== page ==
Stepping up as Vice-President is Sarah Schramm.  Sarah is a woman of action and has already shown a tremendous ability to seek out funding and increase Bike BR’s impact on the community.  We’ve no doubt 2018 will be an awesome year for Bike Advocacy and that will be, in large part, to Sarah. 

Stepping down from the board is Michael Domingue.  Mike has represented Bike BR awesomely as the state’s Recreational Trails Coordinator.  If there’s a bike path you’ve ridden on in the State of Louisiana, there’s a pretty good chance Mike had a part in making it happen.   Very few people, if any, have done more for bicycling in the state of Louisiana as Michael Domingue.  We wish him the best of luck in all his future endeavors. 

2017 has been a pretty good year for Bike Baton Rouge.  The goal is for 2018 to be even better!  Specifically, we want Bike BR to focus more on people this year.  We want to be less insular and more outgoing.  In our surveys, one thing we consistently heard is that people want more opportunities to get involved.  We will be less top->down and more bottom->up.  In short…WE WANT TO HEAR FROM YOU! 

What do YOU want to see from us in 2018?  What would YOU like to participate in and/or help organize?  We’re an all-volunteer organization and we’re nothing without our members, so we need help in reaching more people in the Baton Rouge community.  Most of all, we need ideas.  If you want to do a thing, by all means, let us know and let’s do it together!  Bike advocacy, like bike riding, is more fun with more people. 

All that being said, we’d also like to issue a general Call for Volunteers.  Do you have a special skill or resource that you think may help Bike BR in the future at some point?  What kind of skill, you ask…. Great question!  Some services we could definitely put to use are:

·         Photography

·         Video creation/editing

·         Graphic design

·         Grant writing/fundraising

·         Marketing/ Public Relations

·         Having access to a place to hold functions


It’s like what Vito Corleone said in the Godfather… “Some day, and that day may never come, I'll call upon you to do a service for me. But until that day, accept this justice as a gift on my daughter's wedding day.”  Ignore the second bit.  You get the idea.  And here’s the thing…. We’re a 501c3 non-profit, so the time and work you devote is worth money and can be claimed on your taxes.  We’ve got a form and everything.  You can help us in our mission and save money at the same time!  How cool is that?!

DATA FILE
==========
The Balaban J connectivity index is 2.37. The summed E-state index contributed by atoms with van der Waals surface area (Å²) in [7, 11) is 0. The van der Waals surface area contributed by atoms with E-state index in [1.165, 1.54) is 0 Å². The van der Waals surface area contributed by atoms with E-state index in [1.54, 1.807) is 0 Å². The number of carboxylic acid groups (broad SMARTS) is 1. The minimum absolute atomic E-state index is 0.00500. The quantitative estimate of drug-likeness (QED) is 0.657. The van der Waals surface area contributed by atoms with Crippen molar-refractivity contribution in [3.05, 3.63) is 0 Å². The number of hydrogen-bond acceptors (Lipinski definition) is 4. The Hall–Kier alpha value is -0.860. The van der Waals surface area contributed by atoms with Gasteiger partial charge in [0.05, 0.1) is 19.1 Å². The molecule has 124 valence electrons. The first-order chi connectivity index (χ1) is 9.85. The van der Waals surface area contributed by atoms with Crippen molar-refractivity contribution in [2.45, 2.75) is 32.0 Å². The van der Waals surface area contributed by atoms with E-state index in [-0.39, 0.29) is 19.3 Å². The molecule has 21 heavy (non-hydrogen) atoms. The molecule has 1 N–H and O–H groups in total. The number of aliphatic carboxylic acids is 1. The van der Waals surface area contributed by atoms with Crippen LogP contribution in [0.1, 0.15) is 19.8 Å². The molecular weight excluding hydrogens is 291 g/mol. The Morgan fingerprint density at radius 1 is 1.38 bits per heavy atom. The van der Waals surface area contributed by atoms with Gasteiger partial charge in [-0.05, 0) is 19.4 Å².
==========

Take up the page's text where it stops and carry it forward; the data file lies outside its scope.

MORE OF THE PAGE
Making Baton Rouge a better place to ride a bike is a journey and not a destination and like all things worth doing, it can be difficult.  But as Albert Einstein once said, “Life is like riding a bicycle.  In order to keep your balance, you must keep moving.”  Cheers to that.


Doug Moore

President, Bike Baton Rouge

Bike Baton Rouge Receives Grant Funding from New Belgium Brewery

Bike Baton Rouge received $750 in grant money from New Belgium Brewery to support the Light the Night program for Baton Rouge schools. This program distributes free bike lights and bicycle safety information to schools in Baton Rouge to promote safe cycling.

Bike Baton Rouge volunteers, parents, and children participating in a bike safety class at the Baton Rouge FLAIM School 2016.

Bike Baton Rouge volunteers, parents, and children participating in a bike safety class at the Baton Rouge FLAIM School 2016.

As part of the program, Bike Baton Rouge helps program advocates at schools start a Bike Club, organizes and leads a Bike Safety Day, and provides front and rear bike lights for participating students.

“We are very excited about these funds,” said Sarah Schramm of Bike Baton Rouge. “Promoting safe cycling in Baton Rouge, especially among children, is one of our top priorities. This program works with other efforts in the city to promote safe routes to public places.”

To date, 250 lights have been distributed to students at participating organizations.

Students, parents, and school officials interested in supporting bicycling at their schools are encouraged to contact Bike Baton Rouge at the email below to bring this program to their school.



ACTION ALERT : Metro Council to vote on Bike Share funding.

Bike Share station in Birmingham, Alabama

Bike Share station in Birmingham, Alabama

This Wednesday, October 25th, the Baton Rouge Metro Council will vote on whether to provide funding to the Baton Rouge Bike Share, without which the Bike Share will either fail, or be forced to run in a more limited capacity than the currently planned 82 stations and 800+ bikes.

The majority of the funding ($2.1 million of about $3 million) for the Bike Share is set to come from corporate sponsorship and user revenues, with about $850,000 coming from a federal Transportation Alternatives Program grant, of which the city is required to provide a 20% match ($260,000).

The metro council hearing must authorize the city parish to provide these funds.

Using economic analyses of the project and of existing Bike Share programs, such as the Zyp system in Alabama, Bike Baton Rouge estimates that use of the Baton Rouge Bike Share system will generate around $650,000 in economic benefits for Baton Rouge per year, paying for the City-Parish investment swiftly.

To make sure our Bike Share system gets funded, we're asking you to contact your council person and ask them to vote to approve the city-parish to spend this amount to make Bike Share in Baton Rouge a reality. Below, we've provided contact details for all twelve metro council members, a map of our districts, and a template email that you can send to your councilperson.